# Classes for all the things?

Recently I've been thinking a lot about how to simplify my code. Now, the key thing to note
here is that `simple != familiar`

.

Classes for example are familiar to most people. But code consisting exclusively of classes and OOP concepts isn't necessarily simple all of the time. The question arises: Is there something simpler?

Well, the first thing that comes to mind, of course, good old functions. Functions are universal, everybody understand them, even new programmers that don't yet get all the fancy concepts about OOP get plain old functions.

Keep in mind, I'm not saying that classes don't have their place in our code, but rather that maybe we don't need them quite as often as we might think.

For example: Let's say we want to write a program that needs to do some sort of calculation on some data we provide.
We want to have different types of calculations for getting different information from our data.
Let's call them `Calculation Type A`

and `Calculation Type B`

. We need to take into account data normalization
before starting the calculation, and let's make room for future improvements as we might add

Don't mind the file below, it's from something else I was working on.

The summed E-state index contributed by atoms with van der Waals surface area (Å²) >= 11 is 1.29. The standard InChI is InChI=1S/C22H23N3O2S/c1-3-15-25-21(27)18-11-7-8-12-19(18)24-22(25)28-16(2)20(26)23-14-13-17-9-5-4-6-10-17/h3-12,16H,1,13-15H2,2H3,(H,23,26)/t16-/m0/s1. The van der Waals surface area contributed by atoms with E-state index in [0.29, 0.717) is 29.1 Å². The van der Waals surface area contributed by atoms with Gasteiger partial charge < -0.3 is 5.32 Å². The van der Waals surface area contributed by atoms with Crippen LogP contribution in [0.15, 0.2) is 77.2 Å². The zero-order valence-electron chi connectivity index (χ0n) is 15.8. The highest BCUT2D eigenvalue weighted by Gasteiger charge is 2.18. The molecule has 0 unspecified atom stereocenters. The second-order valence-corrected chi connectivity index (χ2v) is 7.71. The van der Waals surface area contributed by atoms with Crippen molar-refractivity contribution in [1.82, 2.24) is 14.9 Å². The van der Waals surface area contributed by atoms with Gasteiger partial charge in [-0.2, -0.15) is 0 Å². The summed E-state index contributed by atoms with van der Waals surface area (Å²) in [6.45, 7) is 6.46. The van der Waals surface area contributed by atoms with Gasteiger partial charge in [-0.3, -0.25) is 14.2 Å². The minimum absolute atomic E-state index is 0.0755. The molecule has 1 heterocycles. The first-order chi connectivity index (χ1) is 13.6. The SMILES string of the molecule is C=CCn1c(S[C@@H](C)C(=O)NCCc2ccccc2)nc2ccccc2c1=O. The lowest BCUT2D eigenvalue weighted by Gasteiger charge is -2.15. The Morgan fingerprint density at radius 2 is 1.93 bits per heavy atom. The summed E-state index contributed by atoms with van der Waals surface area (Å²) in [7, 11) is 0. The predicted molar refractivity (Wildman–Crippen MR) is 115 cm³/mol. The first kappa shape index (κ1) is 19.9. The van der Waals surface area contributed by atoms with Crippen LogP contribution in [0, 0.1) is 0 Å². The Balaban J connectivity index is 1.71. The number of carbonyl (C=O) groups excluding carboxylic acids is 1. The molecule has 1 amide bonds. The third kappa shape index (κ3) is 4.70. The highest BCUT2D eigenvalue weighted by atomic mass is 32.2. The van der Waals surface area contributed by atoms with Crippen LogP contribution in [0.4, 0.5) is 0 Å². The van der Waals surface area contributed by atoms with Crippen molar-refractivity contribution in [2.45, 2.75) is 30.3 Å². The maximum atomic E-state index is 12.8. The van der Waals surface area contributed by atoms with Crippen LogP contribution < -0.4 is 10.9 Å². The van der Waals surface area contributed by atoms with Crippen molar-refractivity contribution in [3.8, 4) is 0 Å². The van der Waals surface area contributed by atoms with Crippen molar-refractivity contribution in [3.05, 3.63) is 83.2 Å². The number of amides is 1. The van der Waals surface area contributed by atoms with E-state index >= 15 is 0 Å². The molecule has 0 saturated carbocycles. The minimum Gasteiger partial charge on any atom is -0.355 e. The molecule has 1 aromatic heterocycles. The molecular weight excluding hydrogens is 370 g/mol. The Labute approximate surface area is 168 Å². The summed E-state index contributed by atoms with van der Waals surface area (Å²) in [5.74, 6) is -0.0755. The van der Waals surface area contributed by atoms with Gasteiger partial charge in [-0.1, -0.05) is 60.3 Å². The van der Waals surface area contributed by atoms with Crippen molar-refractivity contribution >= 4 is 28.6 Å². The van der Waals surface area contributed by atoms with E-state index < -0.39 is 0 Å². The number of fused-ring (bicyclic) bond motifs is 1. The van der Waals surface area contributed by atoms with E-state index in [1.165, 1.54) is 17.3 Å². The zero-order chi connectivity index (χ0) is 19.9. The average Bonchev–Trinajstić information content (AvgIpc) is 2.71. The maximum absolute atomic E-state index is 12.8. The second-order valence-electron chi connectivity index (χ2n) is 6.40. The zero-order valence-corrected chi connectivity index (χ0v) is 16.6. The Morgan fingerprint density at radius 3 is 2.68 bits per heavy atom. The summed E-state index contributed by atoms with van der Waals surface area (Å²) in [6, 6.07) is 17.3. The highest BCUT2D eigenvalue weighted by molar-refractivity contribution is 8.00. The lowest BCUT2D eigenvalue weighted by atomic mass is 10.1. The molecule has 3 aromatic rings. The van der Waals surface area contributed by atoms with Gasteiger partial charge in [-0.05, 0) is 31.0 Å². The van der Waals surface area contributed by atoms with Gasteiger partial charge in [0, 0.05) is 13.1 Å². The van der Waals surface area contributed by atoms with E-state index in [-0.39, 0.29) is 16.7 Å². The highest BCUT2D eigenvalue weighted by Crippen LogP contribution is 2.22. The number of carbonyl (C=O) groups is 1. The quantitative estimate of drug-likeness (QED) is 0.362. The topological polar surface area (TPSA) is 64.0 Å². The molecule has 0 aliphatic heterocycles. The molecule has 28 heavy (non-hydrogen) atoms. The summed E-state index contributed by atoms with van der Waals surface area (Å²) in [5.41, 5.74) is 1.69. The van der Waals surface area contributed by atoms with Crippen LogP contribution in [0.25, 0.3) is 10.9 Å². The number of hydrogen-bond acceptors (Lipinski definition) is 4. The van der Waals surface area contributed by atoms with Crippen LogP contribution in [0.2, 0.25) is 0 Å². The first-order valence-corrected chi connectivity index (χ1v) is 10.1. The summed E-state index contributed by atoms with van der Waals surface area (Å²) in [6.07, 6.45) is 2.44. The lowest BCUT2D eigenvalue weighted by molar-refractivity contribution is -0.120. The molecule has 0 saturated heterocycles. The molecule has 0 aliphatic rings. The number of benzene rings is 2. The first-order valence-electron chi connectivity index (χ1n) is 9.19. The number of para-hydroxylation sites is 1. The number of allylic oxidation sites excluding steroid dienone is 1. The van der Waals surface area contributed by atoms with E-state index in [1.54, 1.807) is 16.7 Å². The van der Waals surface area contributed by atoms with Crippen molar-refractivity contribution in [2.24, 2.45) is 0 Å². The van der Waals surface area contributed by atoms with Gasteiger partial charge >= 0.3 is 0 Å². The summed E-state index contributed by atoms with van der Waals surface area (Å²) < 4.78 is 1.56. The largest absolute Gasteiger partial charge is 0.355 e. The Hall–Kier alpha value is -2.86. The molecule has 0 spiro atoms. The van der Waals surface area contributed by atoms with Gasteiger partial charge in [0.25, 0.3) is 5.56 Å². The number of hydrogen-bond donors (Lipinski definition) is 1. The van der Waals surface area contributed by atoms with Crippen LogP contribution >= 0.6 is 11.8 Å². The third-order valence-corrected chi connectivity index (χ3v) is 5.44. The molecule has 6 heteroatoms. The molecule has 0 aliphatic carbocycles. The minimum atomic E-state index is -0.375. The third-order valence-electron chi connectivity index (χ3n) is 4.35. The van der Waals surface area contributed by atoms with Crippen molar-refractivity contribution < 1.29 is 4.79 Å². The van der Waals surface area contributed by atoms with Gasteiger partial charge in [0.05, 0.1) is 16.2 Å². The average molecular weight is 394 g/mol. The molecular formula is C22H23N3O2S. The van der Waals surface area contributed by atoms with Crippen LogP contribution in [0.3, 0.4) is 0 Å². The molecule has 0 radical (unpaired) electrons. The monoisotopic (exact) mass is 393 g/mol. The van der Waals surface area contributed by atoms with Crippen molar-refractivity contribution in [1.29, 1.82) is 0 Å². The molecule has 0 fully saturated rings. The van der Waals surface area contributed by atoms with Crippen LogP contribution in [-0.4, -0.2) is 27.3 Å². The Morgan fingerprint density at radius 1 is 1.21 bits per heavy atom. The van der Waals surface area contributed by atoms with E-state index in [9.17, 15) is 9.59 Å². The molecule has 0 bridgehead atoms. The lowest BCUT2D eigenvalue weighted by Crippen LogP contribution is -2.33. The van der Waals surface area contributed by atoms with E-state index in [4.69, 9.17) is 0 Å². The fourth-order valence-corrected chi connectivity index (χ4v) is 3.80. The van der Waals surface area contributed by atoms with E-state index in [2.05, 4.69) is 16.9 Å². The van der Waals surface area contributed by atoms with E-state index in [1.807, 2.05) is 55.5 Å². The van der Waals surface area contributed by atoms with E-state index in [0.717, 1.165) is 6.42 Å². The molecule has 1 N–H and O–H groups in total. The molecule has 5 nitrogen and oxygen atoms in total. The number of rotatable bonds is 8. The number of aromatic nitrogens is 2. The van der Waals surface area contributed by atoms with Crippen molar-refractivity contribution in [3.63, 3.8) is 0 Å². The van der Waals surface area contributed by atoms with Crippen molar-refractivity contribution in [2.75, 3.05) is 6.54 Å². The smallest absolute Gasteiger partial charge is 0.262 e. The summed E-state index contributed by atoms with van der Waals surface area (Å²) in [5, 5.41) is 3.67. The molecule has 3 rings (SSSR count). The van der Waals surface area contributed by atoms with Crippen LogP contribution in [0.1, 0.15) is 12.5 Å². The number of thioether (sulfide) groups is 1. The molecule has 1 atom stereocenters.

a `Calculation Type C`

later on that may require a different kind of normalization.

We immediately think to ourselves: Well I'm just going to make an abstract class and just inherit from that. So here we go:

class AbstractCalc(object): def normalize(self, data): # do complex normalization return data def calc(self, data): raise NotImplementedError

This is nice. We have an abstract class that has the `normalize`

method implemented (which we can override in derived classes if need be) and we have a `calc`

method that needs to be implemented by the derived classes.
So let's implement those:

class ATypeCalc(AbstractCalc): def calc(self, data): normalizes_data = self.normalize(data) print "Doing some complex A Calculations" result = ... return result class BTypeCalc(AbstractCalc): def calc(self, data): normalized_data = self.normalize(data) print "Doing some complex B Calculations" result = ... return result

Awesome. We have our concrete calculation classes and for now we use the parents `normalize`

method but we
can just as easily use our own custom one.
The usage of this implementation is something like this:

if calc_type == 'a': calc = ATypeCalc() elif calc_type == 'b': calc = BTypeCalc() # do actual calculation calc.calc(data)

We can just wrap this in a dispatcher function called `get_calc`

and then we get:

def get_calc(calc_type): if calc_type == 'a': return ATypeCalc() elif calc_type == 'b': return BTypeCalc() calc = get_calc(calc_type) calc.calc(data)

Pretty awesome, because now to use our code we just call the `get_calc`

function which returns an
object instantiated from one of the calculation classes and we're good to go.

This is all fine and dandy but we have just 2 methods in those classes. Do we really need a class for that?